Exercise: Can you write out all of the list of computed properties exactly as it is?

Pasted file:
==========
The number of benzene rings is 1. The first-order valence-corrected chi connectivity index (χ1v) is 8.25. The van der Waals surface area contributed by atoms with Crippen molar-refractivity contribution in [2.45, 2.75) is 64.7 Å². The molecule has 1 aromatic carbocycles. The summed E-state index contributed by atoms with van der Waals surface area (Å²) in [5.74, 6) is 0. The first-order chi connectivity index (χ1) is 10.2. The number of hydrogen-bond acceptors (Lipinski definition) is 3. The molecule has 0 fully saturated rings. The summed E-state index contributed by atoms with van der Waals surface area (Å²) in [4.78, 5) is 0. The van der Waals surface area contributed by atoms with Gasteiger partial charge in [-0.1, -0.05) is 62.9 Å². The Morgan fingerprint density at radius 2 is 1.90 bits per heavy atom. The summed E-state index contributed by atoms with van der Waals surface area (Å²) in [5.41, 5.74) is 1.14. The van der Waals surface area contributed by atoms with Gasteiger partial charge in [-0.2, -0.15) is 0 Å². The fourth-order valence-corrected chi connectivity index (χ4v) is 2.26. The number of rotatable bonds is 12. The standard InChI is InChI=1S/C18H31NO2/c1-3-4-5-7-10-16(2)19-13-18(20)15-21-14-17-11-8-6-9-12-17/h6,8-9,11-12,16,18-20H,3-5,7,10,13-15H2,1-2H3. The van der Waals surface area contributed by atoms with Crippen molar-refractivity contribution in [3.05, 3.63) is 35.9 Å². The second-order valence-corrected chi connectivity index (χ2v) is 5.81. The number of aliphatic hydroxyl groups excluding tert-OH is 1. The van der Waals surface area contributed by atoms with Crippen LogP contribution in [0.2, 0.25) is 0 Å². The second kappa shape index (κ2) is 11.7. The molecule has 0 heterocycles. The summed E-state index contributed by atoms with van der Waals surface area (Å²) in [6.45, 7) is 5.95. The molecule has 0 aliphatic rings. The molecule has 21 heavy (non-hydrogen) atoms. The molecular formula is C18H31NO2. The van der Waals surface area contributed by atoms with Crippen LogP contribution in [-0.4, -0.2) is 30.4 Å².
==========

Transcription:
The number of benzene rings is 1. The first-order valence-corrected chi connectivity index (χ1v) is 8.25. The van der Waals surface area contributed by atoms with Crippen molar-refractivity contribution in [2.45, 2.75) is 64.7 Å². The molecule has 1 aromatic carbocycles. The summed E-state index contributed by atoms with van der Waals surface area (Å²) in [5.74, 6) is 0. The first-order chi connectivity index (χ1) is 10.2. The number of hydrogen-bond acceptors (Lipinski definition) is 3. The molecule has 0 fully saturated rings. The summed E-state index contributed by atoms with van der Waals surface area (Å²) in [4.78, 5) is 0. The van der Waals surface area contributed by atoms with Gasteiger partial charge in [-0.1, -0.05) is 62.9 Å². The Morgan fingerprint density at radius 2 is 1.90 bits per heavy atom. The summed E-state index contributed by atoms with van der Waals surface area (Å²) in [5.41, 5.74) is 1.14. The van der Waals surface area contributed by atoms with Gasteiger partial charge in [-0.2, -0.15) is 0 Å². The fourth-order valence-corrected chi connectivity index (χ4v) is 2.26. The number of rotatable bonds is 12. The standard InChI is InChI=1S/C18H31NO2/c1-3-4-5-7-10-16(2)19-13-18(20)15-21-14-17-11-8-6-9-12-17/h6,8-9,11-12,16,18-20H,3-5,7,10,13-15H2,1-2H3. The van der Waals surface area contributed by atoms with Crippen molar-refractivity contribution in [3.05, 3.63) is 35.9 Å². The second-order valence-corrected chi connectivity index (χ2v) is 5.81. The number of aliphatic hydroxyl groups excluding tert-OH is 1. The van der Waals surface area contributed by atoms with Crippen LogP contribution in [0.2, 0.25) is 0 Å². The second kappa shape index (κ2) is 11.7. The molecule has 0 heterocycles. The summed E-state index contributed by atoms with van der Waals surface area (Å²) in [6.45, 7) is 5.95. The molecule has 0 aliphatic rings. The molecule has 21 heavy (non-hydrogen) atoms. The molecular formula is C18H31NO2. The van der Waals surface area contributed by atoms with Crippen LogP contribution in [-0.4, -0.2) is 30.4 Å².